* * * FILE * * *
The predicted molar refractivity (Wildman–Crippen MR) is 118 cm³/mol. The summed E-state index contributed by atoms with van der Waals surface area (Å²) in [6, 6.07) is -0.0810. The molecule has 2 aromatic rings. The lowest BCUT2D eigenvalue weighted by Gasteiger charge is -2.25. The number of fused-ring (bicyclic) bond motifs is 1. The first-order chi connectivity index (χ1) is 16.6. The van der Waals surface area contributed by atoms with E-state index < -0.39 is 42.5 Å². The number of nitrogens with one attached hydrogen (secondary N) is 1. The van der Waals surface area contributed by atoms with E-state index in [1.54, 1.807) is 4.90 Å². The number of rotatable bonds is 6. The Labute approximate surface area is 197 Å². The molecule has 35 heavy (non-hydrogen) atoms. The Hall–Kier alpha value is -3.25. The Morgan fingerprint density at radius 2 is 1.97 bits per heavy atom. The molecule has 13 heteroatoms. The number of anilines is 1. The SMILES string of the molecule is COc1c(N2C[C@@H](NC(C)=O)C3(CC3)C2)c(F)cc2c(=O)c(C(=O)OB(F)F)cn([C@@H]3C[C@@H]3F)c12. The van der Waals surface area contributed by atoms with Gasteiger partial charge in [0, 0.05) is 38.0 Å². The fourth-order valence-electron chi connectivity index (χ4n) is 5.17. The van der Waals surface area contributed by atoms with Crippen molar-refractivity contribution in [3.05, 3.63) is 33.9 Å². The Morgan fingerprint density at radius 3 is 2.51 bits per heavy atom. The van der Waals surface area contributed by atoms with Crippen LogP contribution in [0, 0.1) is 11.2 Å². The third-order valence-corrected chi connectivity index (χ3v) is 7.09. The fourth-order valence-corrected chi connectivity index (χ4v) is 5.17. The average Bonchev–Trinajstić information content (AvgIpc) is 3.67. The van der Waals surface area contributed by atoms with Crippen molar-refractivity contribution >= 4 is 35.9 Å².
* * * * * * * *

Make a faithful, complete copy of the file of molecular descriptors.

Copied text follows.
The predicted molar refractivity (Wildman–Crippen MR) is 118 cm³/mol. The summed E-state index contributed by atoms with van der Waals surface area (Å²) in [6, 6.07) is -0.0810. The molecule has 2 aromatic rings. The lowest BCUT2D eigenvalue weighted by Gasteiger charge is -2.25. The number of fused-ring (bicyclic) bond motifs is 1. The first-order chi connectivity index (χ1) is 16.6. The van der Waals surface area contributed by atoms with E-state index < -0.39 is 42.5 Å². The number of nitrogens with one attached hydrogen (secondary N) is 1. The van der Waals surface area contributed by atoms with E-state index in [1.54, 1.807) is 4.90 Å². The number of rotatable bonds is 6. The Labute approximate surface area is 197 Å². The molecule has 35 heavy (non-hydrogen) atoms. The Hall–Kier alpha value is -3.25. The Morgan fingerprint density at radius 2 is 1.97 bits per heavy atom. The molecule has 13 heteroatoms. The number of anilines is 1. The SMILES string of the molecule is COc1c(N2C[C@@H](NC(C)=O)C3(CC3)C2)c(F)cc2c(=O)c(C(=O)OB(F)F)cn([C@@H]3C[C@@H]3F)c12. The van der Waals surface area contributed by atoms with Gasteiger partial charge in [0, 0.05) is 38.0 Å². The fourth-order valence-electron chi connectivity index (χ4n) is 5.17. The van der Waals surface area contributed by atoms with Crippen molar-refractivity contribution in [3.05, 3.63) is 33.9 Å². The Morgan fingerprint density at radius 3 is 2.51 bits per heavy atom. The van der Waals surface area contributed by atoms with Crippen LogP contribution in [0, 0.1) is 11.2 Å². The third-order valence-corrected chi connectivity index (χ3v) is 7.09. The fourth-order valence-corrected chi connectivity index (χ4v) is 5.17. The average Bonchev–Trinajstić information content (AvgIpc) is 3.67. The van der Waals surface area contributed by atoms with Crippen molar-refractivity contribution >= 4 is 35.9 Å².